In order to digest enough of Prague's wonders, do what visiting kings and potentates do on a 1-day visit: Walk the Royal Route (or at least part of it). From the top of the castle hill in Hradcany, tour Prague Castle in the morning. After lunch, begin your slow descent through the odd hill-bound architecture of Lesser Town (Malá Strana).

Then stroll across Charles Bridge, on the way to the winding alleys of Old Town (Staré Mesto). You can happily get lost finding Old Town Square (Staromestské nám.), stopping at private galleries and cafes along the way. From Old Town Square, take Celetná street to Ovocný trh, and you'll reach Mozart's Prague venue, the Estates' Theater. Dinner and your evening entertainment are all probably within a 10-minute walk from anywhere in this area. Start: tram no. 22 or take a taxi ride up the castle hill.

1. Prague Castle


Since the 9th century, the castle has been the seat of the central state and church. It witnessed the first central unifying power, the Premyslids, and the reigns of the Luxembourg and the Jagiellos, as well as the Habsburg dynasty. The castle is now the official seat of the Czech president.

2. St. Vitus Cathedral

King John of Luxembourg and his even more famous son Charles IV laid the foundation stone in 1344 in the place of the original Romanesque rotunda. The first Gothic building period was led by Matyas of Arras, and then Peter Parlér and his sons continued through 1399. The construction of this impressive architectural piece was not completed until 1929.


3. The Royal Palace

The oldest part of the palace dates from 1135. Famous Czech kings Premyslid Otakar II, Charles IV, Wenceslas IV, and Vladislav Jagiello then initiated additional reconstructions. The central part, the late Gothic Vladislav Hall, with its ribbed-star-vaulting ceiling, was the largest secular hall in medieval Prague. Still today, every 5 years, the presidential elections take place here.

4. St. George's Basilica

This is the oldest preserved church building of the castle. The originally Romanesque structure gained its baroque facade in the 17th century. Now, as a part of the National Gallery, this venue houses a permanent exhibition of 19th-century Czech art.


5. Golden Lane

This bizarre conglomeration of mini townhouses within the castle complex was once briefly home to writer Franz Kafka (no. 22).

6. Lobkowicz Palace

This splendid palace, owned by the noble Lobkowicz family, houses the "Princely Collections," the family's valuable holdings of European art, original music scores, rare books, and other fascinating objects.

Lobkowicz Palace Café & Restaurant -- Even if you don't decide to tour the palace, be sure to take your midday meal or a coffee here, easily the best restaurant in the entire castle complex.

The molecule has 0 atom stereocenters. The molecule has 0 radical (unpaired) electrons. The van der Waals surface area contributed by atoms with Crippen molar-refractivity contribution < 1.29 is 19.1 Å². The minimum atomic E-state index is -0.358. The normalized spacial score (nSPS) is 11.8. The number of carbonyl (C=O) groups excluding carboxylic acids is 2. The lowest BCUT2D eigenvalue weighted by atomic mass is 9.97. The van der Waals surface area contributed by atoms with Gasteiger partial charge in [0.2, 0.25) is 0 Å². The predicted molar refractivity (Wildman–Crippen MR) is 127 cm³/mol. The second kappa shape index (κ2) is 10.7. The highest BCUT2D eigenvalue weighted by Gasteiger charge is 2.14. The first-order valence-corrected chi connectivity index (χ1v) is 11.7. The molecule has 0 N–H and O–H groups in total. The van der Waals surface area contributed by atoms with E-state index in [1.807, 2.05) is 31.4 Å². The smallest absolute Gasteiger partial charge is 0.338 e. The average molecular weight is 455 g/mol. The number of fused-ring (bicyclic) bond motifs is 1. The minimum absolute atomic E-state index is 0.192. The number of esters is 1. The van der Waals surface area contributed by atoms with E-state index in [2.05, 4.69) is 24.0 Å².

Start making your way back through the castle's courtyards to Hradcanské námestí, from which you'll be able to see Prague in its panoramic beauty (if it's not foggy that day). Then as you walk down Nerudova, the road leading to the Lesser Town, you'll find small shops and galleries tucked into every narrow nook.

7. Church of St. Nicholas

The dome of the Church of St. Nicholas, with its gilded baroque interior, dominates the view from Lesser Town Square (Malostranské nám.). Organ concerts are held here throughout the year. Note that the interior is not heated in winter.


8. Charles Bridge

Early on, this pedestrian path became one of the centers of town life. Now it's a promenade best known for its open-air gallery of sculptures, and, of course, the magic views of Prague Castle and Lesser Town.

9. Old Town Square

The very center of the Old Town life, this square is constantly crowded in high season, but definitely one of the "must-dos."

10. Old Town Hall & Astronomical Clock

In Old Town Square, you can watch a performance of the astronomical clock at the top of each hour. If you aren't tired by now, climb to the top of the Old Town Hall tower for a panoramic view (or take the elevator).


11. Estates' Theater

If you still have the time and you like opera, try to catch a performance here in the theater that first staged Mozart's Don Giovanni in October 1787. Mozart himself was on hand that night to conduct the world premiere of his masterpiece. Don Giovanni is still occasionally performed here (usually during the summer for tourists), but there's almost always something interesting on hand. Buy tickets at the National Theater box office or at Ticketpro outlets.

Kogo -- Whether you make it here before the theater or for a late-night, after-opera dinner, you'll not be disappointed by the well-prepared and well-presented Italian food. Havelská 27. tel. 224-214-543.


Note: This information was accurate when it was published, but can change without notice. Please be sure to confirm all rates and details directly with the companies in question before planning your trip.